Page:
A friend recently asked me if I could recommend a Chrysler 300 as a family car. I quickly said yes, but did voice one small concern. Chrysler has regularly been near the bottom of the J.D. Power & Associates Initial Quality Study. In other words, when the car first arrives it may have some issues. Fortunately, it did appear to get better in 2015, but it’s still something the company needs to address. Having said that, as long as the dealer can fix the issues quickly, the Chrysler 300 is definitely a car worth considering. After all, you get great performance and a car that won’t look like all the others in your neighborhood.
The 2016 Audi Q3 is a great little compact SUV as long as you remember one thing. It’s a little compact SUV.
It certainly doesn’t look small. With styling similar to the larger Q5, it has a very attractive shape. A quick look inside and you’ll find it has plenty of upscale touches. It just doesn’t have a lot of room.
Leg room in the front of the Q3 is 40 inches. That’s at least an inch shorter than most of its competitors in the compact SUV world. But the back seat is where it really comes up short with only 31 inches of leg room. We found this out the hard way when we took a trip to Disneyland with four adults. Even though one was fairly petite, the back seat just wasn’t big enough. Compare that to the Hyundai Tucson with 38 inches or even the Audi’s cousin, the VW Tiguan that has nearly 36 inches. The new Mazda CX-3 is four inches shorter on the outside with more leg room on the inside. Heck, the leg room in the back seat of the current Ford Mustang which is often mocked as only for emergencies or tiny children is only half an inch shorter.
I don’t say this to mock the Q3 (OK,maybe just a little bit…). I just want to make sure that if it’s on your shopping list you don’t intend to haul anyone with anywhere close to adult sized legs in the back seat.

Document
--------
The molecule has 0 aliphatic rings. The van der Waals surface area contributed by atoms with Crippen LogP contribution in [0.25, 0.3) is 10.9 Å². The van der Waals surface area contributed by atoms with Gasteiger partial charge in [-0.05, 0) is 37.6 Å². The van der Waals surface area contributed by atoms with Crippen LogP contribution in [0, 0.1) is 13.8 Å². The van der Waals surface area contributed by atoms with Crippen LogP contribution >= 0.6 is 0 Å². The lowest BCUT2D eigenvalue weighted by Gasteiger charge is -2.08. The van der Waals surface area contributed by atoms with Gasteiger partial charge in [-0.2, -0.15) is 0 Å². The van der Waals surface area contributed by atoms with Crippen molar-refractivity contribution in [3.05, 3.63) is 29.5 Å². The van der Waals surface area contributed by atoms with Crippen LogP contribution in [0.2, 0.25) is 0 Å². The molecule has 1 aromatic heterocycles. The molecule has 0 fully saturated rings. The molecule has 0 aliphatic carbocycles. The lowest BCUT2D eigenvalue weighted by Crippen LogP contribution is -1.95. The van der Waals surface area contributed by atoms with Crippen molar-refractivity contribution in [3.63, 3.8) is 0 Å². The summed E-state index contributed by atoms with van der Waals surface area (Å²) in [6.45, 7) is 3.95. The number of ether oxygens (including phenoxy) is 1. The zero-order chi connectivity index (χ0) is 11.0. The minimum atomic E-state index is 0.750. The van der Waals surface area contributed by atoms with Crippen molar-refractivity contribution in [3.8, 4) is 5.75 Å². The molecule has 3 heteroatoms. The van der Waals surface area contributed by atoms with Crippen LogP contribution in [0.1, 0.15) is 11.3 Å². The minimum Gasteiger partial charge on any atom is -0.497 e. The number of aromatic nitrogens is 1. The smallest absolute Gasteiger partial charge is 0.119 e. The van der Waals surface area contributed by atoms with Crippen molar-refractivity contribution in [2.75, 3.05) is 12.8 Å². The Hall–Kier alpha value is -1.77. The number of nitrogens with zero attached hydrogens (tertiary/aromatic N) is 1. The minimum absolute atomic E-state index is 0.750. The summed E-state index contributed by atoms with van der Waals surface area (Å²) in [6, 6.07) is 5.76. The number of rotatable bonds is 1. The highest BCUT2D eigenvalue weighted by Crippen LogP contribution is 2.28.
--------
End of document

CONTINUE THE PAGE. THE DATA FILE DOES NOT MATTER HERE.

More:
On the other hand, if you’re only planning to use the front row (and you’re not especially tall), the Q3 has a lot to offer. It uses a four-cylinder, 2.0 liter turbocharged engine that delivers 200 horsepower. That’s totally reasonable for this class. If you’re looking for more power, bump up to something bigger. My driving impression was that it moved off the line reasonably well and didn’t leave me begging when it was time to merge onto the freeway. I wasn’t overly impressed with its mileage. The Q3 gets 20 mpg in the city and 28 mpg on the highway with a combined number of 23 mpg. Choosing the Hyundai Tucson (with less horsepower) or the BMW X1 (with more) will give better mileage.
You get your choice of driving settings ranging from comfort to dynamic. I kept it in comfort most of the time and enjoyed the ride. You also get goodies like speed warnings and a parking aid.
I read some reviews that raved about the display interface, but it didn’t wow me. The controls are on the dash right below the display (which looks like it was glued to the dash as an afterthought). This differs from most Audis that have them on the center console under where your right arm normally rests. That’s not a huge problem because you’re not that far away so it’s an easy reach. I found the controls a little confusing during my week, but I’m sure I’d get used to them over time.
The big thing with German cars these days is a mesh screen under the sunroof. The idea is simple. Why waste all that wonderful sunshine with a solid liner that you’ll likely keep closed. Unfortunately, I live in Phoenix and the thought of leaving a car outside with any additional sun coming through that mesh during summer is a bit much.
My test car tipped the pricing scale at $42,750. That included $35,800 for the base Q3 quattro with Tiptronic transmission, plus the prestige and sport packages.
At this point you’re probably thinking that I hated the Q3. Actually, that’s not the case. I thoroughly enjoyed driving it to and from work every day. It’s an upscale drivers car with great looks. But as with so many cars (and a few other things), make sure you take a good long look to make sure it fits your needs before you get swayed by the beautiful shape.